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Let’s put aside the question of whether you should or should not be listening to music while riding your bicycle, and focus on the fact that music adds a whole additional dimension of pleasure to what can, at times, be a slightly monotonous activity.

Of course, if you’re riding with friends, riding in Tuscany, Portugal or France with inGamba or out on your favorite loop, there is absolutely no reason to divert your attention from the wind in your hair and the road rolling underneath your tires.

But if you find yourself having to grind out intervals, ramming your chin into some ungodly headwind or just tapping out miles on the trainer in the garage, then there is nothing like a little Rage Against the Machine, Pavement or the Alabama Shakes to keep the pedals turning.

And sometimes, it’s just about mixing your peanut butter and your chocolate. Music = good, bikes = good, ergo music + bikes = awesome. Which is why we’ve compiled a totally random, bicycle-themed playlist, because it’s not always about being pushed to new limits. Sometimes, riding alone, you just want to avoid the Sound of Silence … [No offense to Paul Simon.]

“I often just put my phone on random and see what comes up,” says Ted King, former pro cyclist and inGamba ambassador. “It’s a good time to either enjoy some classics or wonder why the heck I ever downloaded some junk.

“I also listen to NPR a lot,” adds King. “Podcasts are a terrific ride partner: Stuff You Should Know, Freakanomics, and How I Built This are sessioned equally.”

The trick, of course, is matching the music you put into your headphones with the mood in your head – or what your are trying to accomplish on your ride.

Lauren tens Dam, professional cyclist with Team Sunweb, uses music to prepare his slight climber’s body for the grand tours by choosing different sorts of music for different disciplines. He warms up for the time trials by listening to Tiesto, road trips around France are for the rock ‘n’ roll classics, he likes to get massages while listening to Xavier Rudd or some reggae … and has something special called his “Pump the Iron” mix when he’s at the gym.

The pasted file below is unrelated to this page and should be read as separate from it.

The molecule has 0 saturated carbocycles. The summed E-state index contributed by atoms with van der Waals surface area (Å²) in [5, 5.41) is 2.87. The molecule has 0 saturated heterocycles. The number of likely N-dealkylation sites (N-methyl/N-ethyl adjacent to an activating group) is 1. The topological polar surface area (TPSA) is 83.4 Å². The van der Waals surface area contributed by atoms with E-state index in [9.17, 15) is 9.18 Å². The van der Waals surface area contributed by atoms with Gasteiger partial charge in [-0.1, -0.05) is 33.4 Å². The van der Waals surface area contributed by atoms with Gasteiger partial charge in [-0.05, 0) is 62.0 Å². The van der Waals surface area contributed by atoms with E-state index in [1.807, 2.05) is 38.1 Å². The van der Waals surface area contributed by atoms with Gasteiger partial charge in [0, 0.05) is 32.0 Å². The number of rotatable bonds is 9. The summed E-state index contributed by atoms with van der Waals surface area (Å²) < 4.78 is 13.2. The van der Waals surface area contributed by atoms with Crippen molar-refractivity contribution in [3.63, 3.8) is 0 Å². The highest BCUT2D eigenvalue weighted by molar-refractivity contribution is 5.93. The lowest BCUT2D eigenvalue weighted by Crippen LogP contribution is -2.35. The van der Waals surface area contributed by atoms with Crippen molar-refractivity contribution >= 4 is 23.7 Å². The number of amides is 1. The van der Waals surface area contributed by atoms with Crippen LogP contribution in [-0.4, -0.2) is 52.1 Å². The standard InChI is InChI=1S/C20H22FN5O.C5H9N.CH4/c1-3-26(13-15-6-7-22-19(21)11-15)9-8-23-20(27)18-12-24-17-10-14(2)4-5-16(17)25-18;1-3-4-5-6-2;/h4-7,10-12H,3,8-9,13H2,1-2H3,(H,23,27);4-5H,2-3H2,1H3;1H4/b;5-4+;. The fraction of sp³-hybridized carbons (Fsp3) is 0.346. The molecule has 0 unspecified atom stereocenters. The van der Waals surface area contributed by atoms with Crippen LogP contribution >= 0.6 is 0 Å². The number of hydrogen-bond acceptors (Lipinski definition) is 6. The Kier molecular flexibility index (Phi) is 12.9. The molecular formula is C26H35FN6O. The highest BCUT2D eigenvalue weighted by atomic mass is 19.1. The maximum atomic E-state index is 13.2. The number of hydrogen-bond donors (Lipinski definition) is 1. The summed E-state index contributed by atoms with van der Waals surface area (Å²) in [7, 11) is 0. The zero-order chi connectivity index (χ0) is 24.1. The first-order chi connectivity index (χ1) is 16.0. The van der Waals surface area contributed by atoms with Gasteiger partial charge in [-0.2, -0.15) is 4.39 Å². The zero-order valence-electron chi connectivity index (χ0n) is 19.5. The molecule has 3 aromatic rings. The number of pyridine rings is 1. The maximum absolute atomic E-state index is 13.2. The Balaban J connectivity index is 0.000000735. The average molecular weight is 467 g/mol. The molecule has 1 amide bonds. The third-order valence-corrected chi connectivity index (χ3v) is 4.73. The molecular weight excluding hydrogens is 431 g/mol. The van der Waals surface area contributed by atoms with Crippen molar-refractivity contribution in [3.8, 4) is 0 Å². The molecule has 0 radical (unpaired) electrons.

Bicycle, bicycle, bicycle
I want to ride my bicycle, bicycle, bicycle
I want to ride my bicycle
I want to ride my bike
I want to ride my bicycle
I want to ride it where I like


“Most of the time I only listen when I’m doing efforts in the mountains,” says Mads Wurtz Schmidt, pro cyclist with Katusha Alpecin.”I feel the time goes faster when listening. Also it gives me a few marks during the effort. I usually listen to the same songs, so I know more or less the time of the songs. So when a nice tune is coming I can listen to it and just let the legs do their work. And all of a sudden four minutes have passed by.

Avicii recently released a new EP and i really like his/this music for training. I’m not into hardcore techno, rock or hiphop music for training – Sean Paul is an exception though. Some nice dance music is perfect for me.”

But listening to music while riding the bicycle is not always about motivation, trying to make the pain less painful, or making the time roll by faster.

“I’m over the days of motivation,” says King, with a smile. “ I ride for fun now, so I don’t need to stoke myself up for an upcoming interval or climb.”

Public Service Announcement: If you’re going to ride on the road with headphones we recommend a combination of the following: low volumes, the one-ear approach and, of course, please no noise-cancelling earbuds.



When we're riding, only the best is good enough. So we've applied that philosophy to everything that we do at inGamba. Our mechanics and soigneurs have Pro Tour experience and our clothing and equipment are the best that money can buy. Nothing we do or use is left to chance and we've left no stone unturned in our quest to create the most incredible experience possible. Because we know that even the smallest detail can make a big difference.